opening-titleMinnesota’s US Attorney, Andy Luger, needed someone to take leadership in the midst of controversy. Last summer, the Department of Justice launched a new pilot project — Countering Violent Extremism (CVE) — in three cities, including Minneapolis. The goal? To prevent recruitment and radicalization by investing money in the Somali community to create new opportunities for Somali young people. The funds emphasize prevention, intervention and community-driven solutions. With $216,000 for the pilot, the DOJ needed an organization on the ground to distribute funds, raise additional money and build the capacity of Somali-led organizations. The U.S. Attorney’s Office in Minnesota asked Youthprise if it would act as that intermediary. Since 2011, Youthprise worked with Somali-led organizations and funded nonprofits serving East African immigrants. For Andy Luger, that history made Youthprise a prime candidate to take charge of the DOJ money and grant it out to the community.

Minnesota is home to the largest number of Somali immigrants in the country — nearly 30,000 people — and for some, this pilot program seemed flawed. Community members worried it stereotyped and targeted Muslim Americans and Somali youth in Minnesota by overemphasizing the risk of radicalization, further contributing to a culture of Islamophobia. For years, Youthprise had worked with Somali-led organizations, letting input from East African immigrant communities drive how it invested its money. But with the community divided, Youthprise faced a question: Should it take the $216,000 from the Department of Justice and invest it in the Somali community, or leave the money on the table?

To understand why, it’s important to go back to the beginning, when Youthprise first launched in 2010.

“As we looked at our mission to make sure all youth thrive, it meant we have to start with the youth that were experiencing barriers because of poverty, lack of opportunity or misperceptions.” – Wokie Weah, Youthprise President

Youthprise turned its lens on communities facing some of the largest disparities in Minnesota, including Somali youth who face challenges in a state known for widening opportunity gaps between white students and those of color. Of the 101 organizations Youthprise gave money to in its first grant making round, several included emerging Somali-led organizations that had never received institutional funding before. But that was just the start. Since 2012, Youthprise has invested $800,000 into nonprofits like the Somali American Parent Association, Ka Joog and Shanta Link. That same year Youthprise partnered with Open Path Resources and Islamic Civic Society of America to ask the Somali community how they defined successful youth development. “We didn’t just want to draw on traditional research or youth development practices,” says Marcus Pope, Youthprise’s director of partnerships and external relations. “We wanted to find out what was specific to the community and be responsive to how they perceived their needs and solutions.” That community-based study became a guiding tool Youthprise continues to use as its compass to assess how to better invest in the Twin Cities’ Somali population.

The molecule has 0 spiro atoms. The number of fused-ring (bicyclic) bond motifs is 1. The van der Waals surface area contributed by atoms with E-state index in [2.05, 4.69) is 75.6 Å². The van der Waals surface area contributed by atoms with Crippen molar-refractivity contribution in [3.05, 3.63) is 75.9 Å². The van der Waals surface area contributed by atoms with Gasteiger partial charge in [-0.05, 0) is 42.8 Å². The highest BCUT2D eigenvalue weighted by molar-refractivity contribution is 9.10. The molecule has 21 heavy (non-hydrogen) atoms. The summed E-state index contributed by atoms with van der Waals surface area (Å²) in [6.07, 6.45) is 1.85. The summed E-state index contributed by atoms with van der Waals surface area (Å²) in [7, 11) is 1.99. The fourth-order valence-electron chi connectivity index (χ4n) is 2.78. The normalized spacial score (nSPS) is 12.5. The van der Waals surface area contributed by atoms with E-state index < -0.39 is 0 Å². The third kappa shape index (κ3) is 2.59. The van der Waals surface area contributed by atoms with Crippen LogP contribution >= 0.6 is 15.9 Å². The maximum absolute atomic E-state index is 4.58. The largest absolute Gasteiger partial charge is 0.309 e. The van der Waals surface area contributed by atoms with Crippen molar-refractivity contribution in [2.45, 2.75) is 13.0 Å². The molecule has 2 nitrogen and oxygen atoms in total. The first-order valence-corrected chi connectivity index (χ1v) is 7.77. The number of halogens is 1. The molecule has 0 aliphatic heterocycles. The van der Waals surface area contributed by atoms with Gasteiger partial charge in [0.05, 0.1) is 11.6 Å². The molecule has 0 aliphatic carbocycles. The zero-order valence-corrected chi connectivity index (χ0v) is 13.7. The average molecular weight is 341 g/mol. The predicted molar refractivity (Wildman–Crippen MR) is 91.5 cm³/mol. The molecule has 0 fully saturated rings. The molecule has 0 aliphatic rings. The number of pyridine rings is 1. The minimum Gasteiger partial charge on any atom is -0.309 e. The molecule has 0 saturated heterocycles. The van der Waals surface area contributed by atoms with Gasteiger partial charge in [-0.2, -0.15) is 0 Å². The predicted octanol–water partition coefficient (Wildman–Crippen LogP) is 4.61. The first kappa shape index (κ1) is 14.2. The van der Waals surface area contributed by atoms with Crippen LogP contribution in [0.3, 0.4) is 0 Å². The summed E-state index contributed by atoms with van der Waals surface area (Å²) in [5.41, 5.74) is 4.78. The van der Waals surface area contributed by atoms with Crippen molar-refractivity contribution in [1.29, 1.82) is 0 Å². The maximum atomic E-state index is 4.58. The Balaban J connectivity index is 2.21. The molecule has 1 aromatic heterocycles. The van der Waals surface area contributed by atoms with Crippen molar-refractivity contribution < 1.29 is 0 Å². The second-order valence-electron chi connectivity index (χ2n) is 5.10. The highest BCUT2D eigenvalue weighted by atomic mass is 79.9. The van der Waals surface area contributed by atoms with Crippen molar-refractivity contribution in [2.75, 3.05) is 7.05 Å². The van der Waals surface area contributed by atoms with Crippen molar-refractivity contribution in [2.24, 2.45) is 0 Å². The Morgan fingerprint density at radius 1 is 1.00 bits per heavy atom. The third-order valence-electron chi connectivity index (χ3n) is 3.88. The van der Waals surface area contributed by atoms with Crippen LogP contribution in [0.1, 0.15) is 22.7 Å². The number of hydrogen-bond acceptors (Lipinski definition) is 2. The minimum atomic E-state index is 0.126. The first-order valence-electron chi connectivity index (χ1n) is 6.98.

That brings us back to the pilot project, renamed Building Community Resilience in Minnesota, and the controversial $216,000.

Two choices hung in the balance: action or inaction. Wokie Weah, the President of Youthprise, saw other organizations get cold at the thought of taking money from the DOJ to move work in the Somali community forward. Deep divides erupted over the funds — some community members wanted to take the money, while others believed the pilot project spread Islamophobia and unfairly targeted Somalis as being more prone to violent extremism. Concerns bubbled up that Building Community Resilience (BCR) money might be an excuse for the government to surveil the Somali community and identify possible threats to security. But instead of fixating on controversy, Wokie focused on a different question:

 

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Youthprise chose action. This wasn’t the first time the organization invested in the Somali community, and it certainly wouldn’t be the last. If Wokie and her team didn’t take the money and lead the way, who would?